• the assumption that she would still have access to her home in the period it took for a family of five to eat a 1kg bag of rice and beans
  • her personal preference for pizza over rice and beans.

 

My ‘analysis’ was based on the assumption that long-term planning was the best approach to inform this decision. However, surviving in the short-term was her priority, thinking how best to maximise her options, until her meeting with her Social Worker in 72 hours when she would find out whether she could receive welfare support.

Both Acumen and Chaffetz recognise the agency of people living in poverty albeit for different reasons. So, my question to you is, how do you see people who are living in poverty? How has this affected your work in social change?

Post a reflection below or tweet me your reflections @Marion_AO.

With gratitude,

.

 

5 comment on “To be seen is the greatest manifestation of love: On Poverty and how to #SeePeople

  • Thank you for this multi-faceted description around poverty. Maybe meeting poverty is also meeting diversity, albeit in a very narrow sense. If we can’t “meet”, understand poverty, have the courage to look and hear people living in poverty, the same way in which we avoid cultural differences, religious differences, any other type of differences, then we can not be a contributor to any truly sustainable improvements. For this to be possible for all we got to develop the abilities to “meet”, to think global without feeling threatened 🙂 Thanks.

  • rsece.org is active in the Sustainable Development Goals (SDG) the first two is Poverty and Hunger relief. I see a spiritual mandate for us in the Holy Bible where Jesus the Messiah (Isa al Masih) spoke in Matthew 25:31-46 things about uplifting the poor. Donations can help, but you can give a man a fish and he will eat for a day, but teach a man how to fish and he can eat everyday and feed his family. Investment with a return on investment (ROI)in a Public Private Partnership can prime the pump and then with proper management exist and expand if the profit is applied. Profit is income after cost and tax is covered. Populations are expanding that is an issue. Improvement to small farmers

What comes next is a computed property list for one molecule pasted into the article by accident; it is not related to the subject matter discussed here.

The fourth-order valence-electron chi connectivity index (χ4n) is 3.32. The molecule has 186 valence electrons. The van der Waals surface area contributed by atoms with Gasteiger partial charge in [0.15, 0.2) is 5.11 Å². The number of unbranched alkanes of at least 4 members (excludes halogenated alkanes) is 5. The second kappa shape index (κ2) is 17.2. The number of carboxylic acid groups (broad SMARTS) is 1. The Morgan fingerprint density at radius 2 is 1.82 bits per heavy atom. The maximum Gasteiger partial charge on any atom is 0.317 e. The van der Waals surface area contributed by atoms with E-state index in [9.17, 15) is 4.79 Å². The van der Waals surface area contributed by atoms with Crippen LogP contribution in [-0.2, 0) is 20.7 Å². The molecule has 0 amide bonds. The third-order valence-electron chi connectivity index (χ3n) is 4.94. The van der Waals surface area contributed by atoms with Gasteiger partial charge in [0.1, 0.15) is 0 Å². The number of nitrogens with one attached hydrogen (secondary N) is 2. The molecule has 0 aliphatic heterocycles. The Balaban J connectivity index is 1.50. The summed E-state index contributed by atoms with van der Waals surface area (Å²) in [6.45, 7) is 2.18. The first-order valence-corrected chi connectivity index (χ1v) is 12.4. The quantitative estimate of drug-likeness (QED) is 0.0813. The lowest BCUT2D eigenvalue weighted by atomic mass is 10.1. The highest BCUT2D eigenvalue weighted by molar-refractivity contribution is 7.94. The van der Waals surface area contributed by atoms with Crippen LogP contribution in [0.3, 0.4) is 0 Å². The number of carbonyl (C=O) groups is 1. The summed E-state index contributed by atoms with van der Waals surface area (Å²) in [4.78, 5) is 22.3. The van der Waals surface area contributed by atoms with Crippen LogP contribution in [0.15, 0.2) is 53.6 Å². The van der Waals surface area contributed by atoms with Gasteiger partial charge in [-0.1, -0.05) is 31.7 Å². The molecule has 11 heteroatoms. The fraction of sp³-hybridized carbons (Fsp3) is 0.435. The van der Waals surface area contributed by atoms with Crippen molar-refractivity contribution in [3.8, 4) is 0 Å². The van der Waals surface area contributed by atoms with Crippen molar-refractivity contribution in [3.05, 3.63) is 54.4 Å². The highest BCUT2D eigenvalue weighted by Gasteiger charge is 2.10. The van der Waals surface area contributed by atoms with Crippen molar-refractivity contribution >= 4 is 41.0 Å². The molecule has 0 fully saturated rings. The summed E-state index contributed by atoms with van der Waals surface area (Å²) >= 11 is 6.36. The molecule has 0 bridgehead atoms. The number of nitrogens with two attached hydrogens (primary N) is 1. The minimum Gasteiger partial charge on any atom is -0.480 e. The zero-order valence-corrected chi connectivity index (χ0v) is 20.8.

ability to grow more for higher yields will help. We are working on the Enhanced Extension Agent program in Nigeria for the Sub Sahara Africa. We will be helping God willing (Inshallah).

  • To see and to be seen are so essential to humaness as you have beautifully narrated. That’s the first thing needed to bestow dignity– an essential condition which is never thought important. Poverty alleviation ha been boiled down to materialistic deficits. When it comes to funders and grant makers, in the so-called projects there is no time given to establish a connect with the communities you wish to work. Have we ever thought of !spending time with the poor communities before it is decided that they need XYZ? No, never. Tell a funder you want a quarter of any year just to know about the communities, they will be averse to the idea. How does one education and sensitize the governments and donors?

  • Your oint on variations in our rationality in decision making is well taken. Even a cursory glance at the outputs of many a democratic election should be enough to convince even a congenitally credible person of our lack of individual or collective rationality. Dealing with this problem drives us onto the dangerous waters of having to choose between education in its classical sense and big brotherish behaviour control. On the other hand, if we should ignore the problem, there is the very real danger of growing public irrationality, particularly catalysed by advertisements embodying the latest mind-management methods of which even Dr. Joseph Goebbels (Hitler’s Rechsminister für Propaganda)would have been proud. They are very ably supported by what is humourously called ‘media’ both in print and screen, not to forget what is often offered as entertainment. One might honestly claim that ‘freedom of expression’ has wittingly allowed the powerful to keep the plebian in their places and letting them sink more and more by providing them with ‘circus’ without bread. A considerable achievement over those Romans whose decline and fall was inevitable. ‘Good reasons of force give place to better, but when old Julius said it, he had his hand on the hilt of his sword. Could there be some moral in it?

    Cheers!

    Lal M.

  • The irony of comrade Jason Chaffetz

    I am certain the capitalist comrade Jason would vehemently object to being called a tovarich. But he has no reason to be so, for marxists of every ilk used exactly the same untenable reductive rhetoric to justify their ideology. Some choice examples come from that terrible tome, ‘Das Kapital’ itself. Somewhere in its murky depths, it says that colonialism in Batavia i.e., the area around the modern Indonesian capital under Dutch rule, is beneficial to the proletariat, i.e., the European one!

    Ualinov (he called himself lenin) had nothing against the collectivisation of the small holdings in the Ukraine even though it led to mass starvation and millions of deaths, because achieving the dictatorship of the proletariat was more important than such trivial things as getting enough food. And comrade Jason reverses the priorities, i.e., food before the cell phone, but he would not fail to champion every US citizen achieving technical superiority over those in other nations. So, it is easy to see how those comrades under their hides pick on some reductive ad hoc solution just as the old Romans did en route to their decline and fall.

    Cheers!

    Lal M.